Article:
By Kevin Dickey, Chapter President – Lakeland Audubon Society
You probably have heard in the past how good it is for conservation when somebody buys a Federal Duck Stamp. When you consider the effectiveness and efficiency of the program, it’s likely the most successful conservation funding effort in history. The program has enabled the U.S. Fish & Wildlife Service to buy more than six million acres of land for habitat conservation by netting approximately one billion dollars from sales. Land that is acquired by the program becomes part of the National Wildlife Refuge System (NWRS).
The Duck Stamp, with its official name being the Migratory Bird Hunting and Conservation Stamp was started in 1934. Hunters that are sixteen years of age or older are required by law to have a duck stamp in order to pursue waterfowl in the U.S. The stamps, which are also purchased by non-hunters, provide free admission to National Wildlife Refuges. All National Wildlife Refuges are open to the public. More information about this can be found online at: www.recreation.gov.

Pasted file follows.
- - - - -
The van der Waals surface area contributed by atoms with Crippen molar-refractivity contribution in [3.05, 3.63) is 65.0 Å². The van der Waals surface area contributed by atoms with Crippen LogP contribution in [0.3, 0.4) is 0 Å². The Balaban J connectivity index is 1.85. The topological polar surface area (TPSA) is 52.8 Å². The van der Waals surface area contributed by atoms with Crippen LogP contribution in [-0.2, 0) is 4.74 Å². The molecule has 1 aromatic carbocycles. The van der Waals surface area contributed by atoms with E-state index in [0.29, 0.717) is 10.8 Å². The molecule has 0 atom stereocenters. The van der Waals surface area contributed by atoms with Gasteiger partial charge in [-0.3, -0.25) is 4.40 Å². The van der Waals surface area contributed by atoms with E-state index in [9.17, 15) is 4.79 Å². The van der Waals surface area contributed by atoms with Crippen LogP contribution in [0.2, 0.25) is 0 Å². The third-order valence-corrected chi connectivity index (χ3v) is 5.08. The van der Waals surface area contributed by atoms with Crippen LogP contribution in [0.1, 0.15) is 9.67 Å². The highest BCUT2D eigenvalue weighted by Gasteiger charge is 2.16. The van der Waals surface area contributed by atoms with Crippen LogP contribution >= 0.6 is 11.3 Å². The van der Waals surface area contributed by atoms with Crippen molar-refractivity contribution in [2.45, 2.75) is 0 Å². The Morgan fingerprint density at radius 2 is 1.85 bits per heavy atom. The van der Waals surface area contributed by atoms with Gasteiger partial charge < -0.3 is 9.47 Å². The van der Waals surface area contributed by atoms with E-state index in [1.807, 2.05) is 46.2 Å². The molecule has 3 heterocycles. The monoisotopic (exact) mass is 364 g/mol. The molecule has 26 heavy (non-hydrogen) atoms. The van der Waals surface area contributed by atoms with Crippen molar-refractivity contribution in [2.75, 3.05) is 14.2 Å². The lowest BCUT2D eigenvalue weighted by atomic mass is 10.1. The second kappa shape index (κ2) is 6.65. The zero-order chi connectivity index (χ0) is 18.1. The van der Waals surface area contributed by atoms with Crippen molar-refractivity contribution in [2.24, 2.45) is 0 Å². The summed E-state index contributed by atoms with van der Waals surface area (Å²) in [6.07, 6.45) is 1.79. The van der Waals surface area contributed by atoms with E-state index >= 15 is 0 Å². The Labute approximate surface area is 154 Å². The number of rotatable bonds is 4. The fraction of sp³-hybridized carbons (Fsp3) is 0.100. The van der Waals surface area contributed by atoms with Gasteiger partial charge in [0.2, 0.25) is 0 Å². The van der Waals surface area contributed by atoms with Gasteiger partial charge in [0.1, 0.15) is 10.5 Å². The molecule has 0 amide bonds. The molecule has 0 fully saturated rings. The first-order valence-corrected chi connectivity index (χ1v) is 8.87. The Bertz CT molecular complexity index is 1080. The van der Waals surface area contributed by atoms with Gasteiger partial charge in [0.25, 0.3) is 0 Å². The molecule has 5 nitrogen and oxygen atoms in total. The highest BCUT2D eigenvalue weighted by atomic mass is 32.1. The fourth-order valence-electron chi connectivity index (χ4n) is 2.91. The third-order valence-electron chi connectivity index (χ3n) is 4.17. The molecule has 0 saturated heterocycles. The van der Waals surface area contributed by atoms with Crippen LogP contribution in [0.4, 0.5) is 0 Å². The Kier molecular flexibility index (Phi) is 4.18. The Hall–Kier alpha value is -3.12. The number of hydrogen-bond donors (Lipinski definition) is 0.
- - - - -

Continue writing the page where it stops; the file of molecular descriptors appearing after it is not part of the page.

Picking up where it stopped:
Artwork for the stamp is decided by the annual “Federal Duck Stamp Contest”. Winning this contest is a prestigious honor among wildlife artists around the country. Last year’s winner and whose artwork is on this year’s stamp, was Robert Hautman of Delano, MN. He’s won the contest twice before and his two brothers, James and Joseph have won numerous times. To view their award winning artwork, visit the website: www.hautman.com.
For those looking to purchase the stamp, they are available at most U.S. Post Offices, sporting good stores and at National Wildlife Refuges at a cost of $25. They are also available online at: www.usps.gov and www.fws.gov. The Junior Duck Stamp, which supports conservation education is also available at both the aforementioned websites at a cost of $5.